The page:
91 minutes, 1998, Hi8

“Varmints to Star in UNC’s New Film Festival”
The Daily Tar Heel, February 5, 2003
by Tom Previte

Cute, disgusting, precious, expendable: All these words describe an animal that’s both the size of a squirrel and the new star on campus tonight.

Prairie dogs will be the center of attention for the opening of UNC’s first Environmental Geography Film Festival, sponsored by the James M Johnston Center for Undergraduate Excellence and the Department of Geography.

The 91-minute documentary, VARMINTS, is the first of two films to be shown at the festival.

“There are many different attitudes toward the prairie dog,” Havlick said. “Some think we should keep them alive and protect them while others view them as flea-ridden Varmints.”

According to a press release from High Plains Films, the creator of Varmints, the film “details the intertwined and conflicting perspectives of cowboy mythology, animal rights, property rights, varmint hunting, ecology and politics.” It will feature graphic scenes of the extermination of prairie dogs by both individual and systematic means.

The documentary has received numerous awards including Best Conservation Message at the 22nd International Wildlife Film Festival and a Bronze Medal at the Columbus Film Festival. It presents the prairie dog dilemma from a myriad of perspectives, ranging from animal rights activists to hunters.

“I want to try to get people to think about the connection between people and nature,” Havlick said. “These films provoke questions.”

As a change of pace, the festival also will feature This is Nowhere, a documentary following the lives of RV-ers who share one thing: camping each night in Wal-Mart parking lots.

According to High Plains Films, the film tackles themes of urban sprawl, tourism and consumerism through this unique approach. The films are directed by Doug Hawes-Davis, who will be on hand for discussion after both viewings.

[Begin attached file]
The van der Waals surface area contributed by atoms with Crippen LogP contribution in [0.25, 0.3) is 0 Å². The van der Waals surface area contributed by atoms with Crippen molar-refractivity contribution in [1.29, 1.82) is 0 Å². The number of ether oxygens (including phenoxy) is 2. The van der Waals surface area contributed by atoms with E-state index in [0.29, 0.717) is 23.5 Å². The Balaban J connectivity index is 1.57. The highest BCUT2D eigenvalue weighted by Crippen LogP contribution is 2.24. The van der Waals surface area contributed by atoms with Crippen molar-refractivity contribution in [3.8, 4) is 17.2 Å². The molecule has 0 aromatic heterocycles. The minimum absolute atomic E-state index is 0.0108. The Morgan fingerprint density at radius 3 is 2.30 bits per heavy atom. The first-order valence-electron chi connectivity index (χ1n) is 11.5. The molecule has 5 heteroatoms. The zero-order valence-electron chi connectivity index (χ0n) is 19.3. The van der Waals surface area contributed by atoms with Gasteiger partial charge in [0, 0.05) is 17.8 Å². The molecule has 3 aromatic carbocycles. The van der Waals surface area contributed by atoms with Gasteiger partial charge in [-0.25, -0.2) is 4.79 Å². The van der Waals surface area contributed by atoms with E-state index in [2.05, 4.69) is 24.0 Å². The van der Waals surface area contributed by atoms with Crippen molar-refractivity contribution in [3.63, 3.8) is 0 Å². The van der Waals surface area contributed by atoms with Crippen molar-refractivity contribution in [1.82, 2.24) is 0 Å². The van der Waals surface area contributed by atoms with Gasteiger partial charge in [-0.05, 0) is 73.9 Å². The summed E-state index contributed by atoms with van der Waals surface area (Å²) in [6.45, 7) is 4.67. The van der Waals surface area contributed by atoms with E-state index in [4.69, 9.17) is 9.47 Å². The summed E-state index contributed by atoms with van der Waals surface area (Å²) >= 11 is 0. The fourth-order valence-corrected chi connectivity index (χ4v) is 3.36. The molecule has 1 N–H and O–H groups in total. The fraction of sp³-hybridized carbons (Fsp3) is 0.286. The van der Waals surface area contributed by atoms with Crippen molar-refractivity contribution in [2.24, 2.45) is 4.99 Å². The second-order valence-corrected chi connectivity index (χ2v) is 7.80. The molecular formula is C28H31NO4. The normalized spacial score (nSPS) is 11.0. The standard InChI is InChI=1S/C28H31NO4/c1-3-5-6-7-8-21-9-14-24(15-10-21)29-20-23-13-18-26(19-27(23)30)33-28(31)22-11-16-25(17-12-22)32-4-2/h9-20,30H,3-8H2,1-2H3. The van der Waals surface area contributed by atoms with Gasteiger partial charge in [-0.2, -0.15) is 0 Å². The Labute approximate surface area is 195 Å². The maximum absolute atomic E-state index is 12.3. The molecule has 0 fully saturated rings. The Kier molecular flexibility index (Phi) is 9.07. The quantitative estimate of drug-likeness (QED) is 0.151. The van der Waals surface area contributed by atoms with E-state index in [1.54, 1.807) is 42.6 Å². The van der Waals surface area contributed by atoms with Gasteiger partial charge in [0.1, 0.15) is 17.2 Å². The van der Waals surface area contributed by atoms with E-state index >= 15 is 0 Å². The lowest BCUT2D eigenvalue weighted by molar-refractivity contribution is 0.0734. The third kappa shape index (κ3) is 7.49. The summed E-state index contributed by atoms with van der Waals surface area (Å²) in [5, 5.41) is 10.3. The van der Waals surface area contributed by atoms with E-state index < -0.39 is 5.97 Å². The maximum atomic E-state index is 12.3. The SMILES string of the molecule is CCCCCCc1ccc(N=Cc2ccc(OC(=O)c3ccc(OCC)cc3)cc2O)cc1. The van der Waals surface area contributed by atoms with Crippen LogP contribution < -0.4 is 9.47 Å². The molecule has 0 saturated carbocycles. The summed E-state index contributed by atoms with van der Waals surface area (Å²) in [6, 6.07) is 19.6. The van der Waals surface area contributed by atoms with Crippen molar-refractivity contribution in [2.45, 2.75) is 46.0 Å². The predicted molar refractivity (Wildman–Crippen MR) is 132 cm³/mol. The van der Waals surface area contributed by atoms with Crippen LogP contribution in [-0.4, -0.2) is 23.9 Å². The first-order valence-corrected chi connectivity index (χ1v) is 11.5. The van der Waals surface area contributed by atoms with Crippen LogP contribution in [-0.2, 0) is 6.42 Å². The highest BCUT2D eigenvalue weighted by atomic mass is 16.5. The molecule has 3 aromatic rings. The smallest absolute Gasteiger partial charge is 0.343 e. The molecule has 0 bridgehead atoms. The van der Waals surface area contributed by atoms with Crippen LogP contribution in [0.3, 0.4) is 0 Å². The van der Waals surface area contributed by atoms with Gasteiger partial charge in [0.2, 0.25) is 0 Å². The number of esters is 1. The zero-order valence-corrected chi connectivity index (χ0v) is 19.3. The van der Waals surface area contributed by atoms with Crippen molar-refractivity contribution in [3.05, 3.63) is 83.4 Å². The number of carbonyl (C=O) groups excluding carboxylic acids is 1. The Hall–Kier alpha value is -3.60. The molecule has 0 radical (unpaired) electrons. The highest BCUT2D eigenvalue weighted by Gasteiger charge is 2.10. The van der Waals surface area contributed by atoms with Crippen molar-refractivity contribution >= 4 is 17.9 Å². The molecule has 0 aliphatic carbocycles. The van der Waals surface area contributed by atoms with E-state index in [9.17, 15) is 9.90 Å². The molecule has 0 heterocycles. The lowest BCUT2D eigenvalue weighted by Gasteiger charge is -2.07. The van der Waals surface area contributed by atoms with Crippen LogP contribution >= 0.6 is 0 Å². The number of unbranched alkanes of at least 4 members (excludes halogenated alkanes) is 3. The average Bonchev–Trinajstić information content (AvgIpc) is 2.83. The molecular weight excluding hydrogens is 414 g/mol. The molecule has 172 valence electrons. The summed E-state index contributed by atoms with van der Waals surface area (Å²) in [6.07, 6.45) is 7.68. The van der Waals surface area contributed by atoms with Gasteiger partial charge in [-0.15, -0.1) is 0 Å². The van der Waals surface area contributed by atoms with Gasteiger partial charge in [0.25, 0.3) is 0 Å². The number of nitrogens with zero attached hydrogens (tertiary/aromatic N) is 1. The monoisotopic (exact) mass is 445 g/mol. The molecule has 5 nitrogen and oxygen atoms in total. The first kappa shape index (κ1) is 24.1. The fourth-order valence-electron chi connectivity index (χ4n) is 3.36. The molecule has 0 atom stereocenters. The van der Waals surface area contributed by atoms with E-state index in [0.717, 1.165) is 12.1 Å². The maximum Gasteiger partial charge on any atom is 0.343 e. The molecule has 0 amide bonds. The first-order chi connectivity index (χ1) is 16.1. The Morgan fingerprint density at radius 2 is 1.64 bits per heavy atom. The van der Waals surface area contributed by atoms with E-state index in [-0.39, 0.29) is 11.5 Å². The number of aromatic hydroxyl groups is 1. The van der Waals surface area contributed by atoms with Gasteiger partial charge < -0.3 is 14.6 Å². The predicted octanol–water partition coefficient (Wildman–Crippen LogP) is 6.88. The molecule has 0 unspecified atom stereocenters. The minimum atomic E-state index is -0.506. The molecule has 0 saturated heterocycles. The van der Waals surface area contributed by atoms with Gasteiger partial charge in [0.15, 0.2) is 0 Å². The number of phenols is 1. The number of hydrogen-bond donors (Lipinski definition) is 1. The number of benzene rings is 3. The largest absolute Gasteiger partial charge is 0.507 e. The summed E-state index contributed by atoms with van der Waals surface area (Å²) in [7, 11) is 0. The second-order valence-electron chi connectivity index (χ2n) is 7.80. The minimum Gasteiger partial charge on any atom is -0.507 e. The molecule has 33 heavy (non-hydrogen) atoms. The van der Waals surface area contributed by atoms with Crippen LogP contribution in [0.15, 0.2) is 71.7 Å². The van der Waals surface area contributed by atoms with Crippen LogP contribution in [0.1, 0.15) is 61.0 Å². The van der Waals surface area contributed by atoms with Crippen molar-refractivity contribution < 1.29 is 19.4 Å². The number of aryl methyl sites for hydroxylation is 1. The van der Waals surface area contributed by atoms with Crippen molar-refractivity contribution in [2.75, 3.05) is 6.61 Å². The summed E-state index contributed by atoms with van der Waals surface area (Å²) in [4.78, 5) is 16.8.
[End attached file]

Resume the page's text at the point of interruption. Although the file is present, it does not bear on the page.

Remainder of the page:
Hawes-Davis directs for Montana-based High Plains Films, which specializes in documentaries and has made more than twelve films since 1992, including Wind River and This Land is Your Land. He said documentaries inspired him to make films. “It may sound cliche, but I find truth to be stranger than fiction,” he said, “I hope that my films are provocative and that people learn something from the perspectives explored in them.”

American studies and geography classes - one of which is taught by geography professor Scott Kirsch - will be treated to a special showing of Hawes-Davis’ two films, The Naturalist and Southbound. Kirsch said using film as a teaching tool helps encourage students to become engaged in the material.

“A contemporary view of environmental policies helps get students involved,” Kirsch said. “My hope would be that these films get people involved in how places and environments are represented in film and, in doing so, get people interested in how they interact with their environments.”

Varmints will be shown at 7 p.m. today, and This is Nowhere will be shown 7 p.m. Thursday. Both will be shown in 104 Peabody Hall. The festival is free and open to the public. “It’s a free and fun time,” Havlick said. “I hope to see a lot of people there.”